Ah, Lorel!

As I mentioned to incogneato, I do feel an obligation to respond to someone, such as Kriston or incogneato herself, who directs a post explicitly to me that is gratuitously and falsely personally insulting.

But I do see your point.

My larger concern here, which is an issue on which indeed I have never throughout my life shown an ability to let go, is the issue of open and free discussion. My original point, which had nothing to do with Kriston at all personally was, as I said earlier:
> does the hothouse environment of traditional schooling, in which kids spend over a thousand hours a year with kids almost exactly their own age, not exactly the environment in which most humans have traditionally lived, cause people to grow up with an over-sensitivity to social peer-group pressures?

Kriston managed to personalize that general issue and, when I responded to her use of personalization to express her disagreement with my general point, she tried to turn the matter into pretending that I had personally attacked her and thereby prevent me from responding effectively to her points.

That is bullying.

I�ve seen this happen again and again over the decades in discussions having to do with politics, religion, education, ethics, feminism, environmentalism, and, once or twice, even science and engineering!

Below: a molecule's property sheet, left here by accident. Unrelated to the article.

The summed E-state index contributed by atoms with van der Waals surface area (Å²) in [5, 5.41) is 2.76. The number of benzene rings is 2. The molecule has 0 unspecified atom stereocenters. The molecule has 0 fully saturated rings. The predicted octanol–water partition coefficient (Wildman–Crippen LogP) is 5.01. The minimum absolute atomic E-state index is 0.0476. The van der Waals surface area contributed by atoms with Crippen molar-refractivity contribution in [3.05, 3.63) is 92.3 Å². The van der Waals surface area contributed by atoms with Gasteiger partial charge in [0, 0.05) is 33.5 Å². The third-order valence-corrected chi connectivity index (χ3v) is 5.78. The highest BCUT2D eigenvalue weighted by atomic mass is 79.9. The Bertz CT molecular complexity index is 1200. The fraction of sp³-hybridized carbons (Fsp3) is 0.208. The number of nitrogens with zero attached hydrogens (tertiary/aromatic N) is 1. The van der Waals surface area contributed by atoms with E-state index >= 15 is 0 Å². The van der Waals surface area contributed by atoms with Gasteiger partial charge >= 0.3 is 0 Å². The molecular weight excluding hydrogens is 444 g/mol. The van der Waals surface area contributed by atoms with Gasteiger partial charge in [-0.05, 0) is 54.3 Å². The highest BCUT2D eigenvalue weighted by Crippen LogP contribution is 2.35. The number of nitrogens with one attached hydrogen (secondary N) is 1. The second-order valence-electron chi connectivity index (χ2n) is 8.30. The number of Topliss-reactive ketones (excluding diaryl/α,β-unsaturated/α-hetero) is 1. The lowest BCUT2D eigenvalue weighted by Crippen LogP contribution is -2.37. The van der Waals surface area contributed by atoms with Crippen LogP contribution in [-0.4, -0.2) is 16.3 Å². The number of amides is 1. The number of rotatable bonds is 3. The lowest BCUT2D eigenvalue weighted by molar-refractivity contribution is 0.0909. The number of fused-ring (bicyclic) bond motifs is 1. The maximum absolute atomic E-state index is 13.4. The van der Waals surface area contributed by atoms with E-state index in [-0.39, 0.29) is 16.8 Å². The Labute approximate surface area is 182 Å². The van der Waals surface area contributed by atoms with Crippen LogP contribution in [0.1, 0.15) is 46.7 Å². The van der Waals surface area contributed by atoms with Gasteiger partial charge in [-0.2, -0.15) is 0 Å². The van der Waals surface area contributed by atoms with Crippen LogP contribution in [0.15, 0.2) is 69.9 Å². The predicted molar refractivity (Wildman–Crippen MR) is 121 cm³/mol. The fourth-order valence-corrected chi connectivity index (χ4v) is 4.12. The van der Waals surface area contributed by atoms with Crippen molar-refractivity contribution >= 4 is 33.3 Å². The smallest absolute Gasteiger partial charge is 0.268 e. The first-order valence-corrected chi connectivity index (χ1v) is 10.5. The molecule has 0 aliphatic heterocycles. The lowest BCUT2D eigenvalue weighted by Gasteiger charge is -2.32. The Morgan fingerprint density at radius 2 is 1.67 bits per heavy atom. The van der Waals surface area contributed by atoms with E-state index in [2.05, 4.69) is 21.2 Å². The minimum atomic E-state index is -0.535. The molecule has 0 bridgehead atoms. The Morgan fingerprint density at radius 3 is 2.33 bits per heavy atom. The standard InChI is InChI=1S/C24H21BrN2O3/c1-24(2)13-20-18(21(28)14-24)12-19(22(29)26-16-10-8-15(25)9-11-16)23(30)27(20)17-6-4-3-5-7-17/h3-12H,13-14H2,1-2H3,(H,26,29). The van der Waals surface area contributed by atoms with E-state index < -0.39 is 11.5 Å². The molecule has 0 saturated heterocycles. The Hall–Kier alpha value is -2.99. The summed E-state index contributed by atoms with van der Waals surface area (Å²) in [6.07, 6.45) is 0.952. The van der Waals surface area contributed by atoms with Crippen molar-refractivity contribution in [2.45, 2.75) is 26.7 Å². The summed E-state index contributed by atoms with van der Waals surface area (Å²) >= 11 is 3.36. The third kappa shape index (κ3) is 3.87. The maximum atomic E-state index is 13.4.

We all know how it works: if you criticize Barack Obama or Rev. Jeremiah Wright (I kind of like Obama, and, in many ways, even Rev. Wright), you are insulting me personally! How dare you! How can you be so condescending as to question my political judgments! You must retract your condescending remarks! And if you continue to criticize Wright or Obama further, you will be continuing to condescendingly insult me!


We all know the game � by now, it has been perfected by conservatives and liberals, by homeschoolers and public-schoolers, by evangelicals and atheists, etc.

But it is bullying, nonetheless.

No doubt to fail to knuckle under to such bullying is indeed beating a dead horse. But I fear that is just in ineradicable character trait that I possess. As my parents will ruefully testify, my passion for freedom of speech, and my antipathy to attempts by any means to limit open speech, go back to about the time I learned to speak.

No doubt Kriston cannot help her defensiveness about defensiveness and, in the same way, I fear I can do nothing at all about my defensiveness about freedom of speech.

All the best,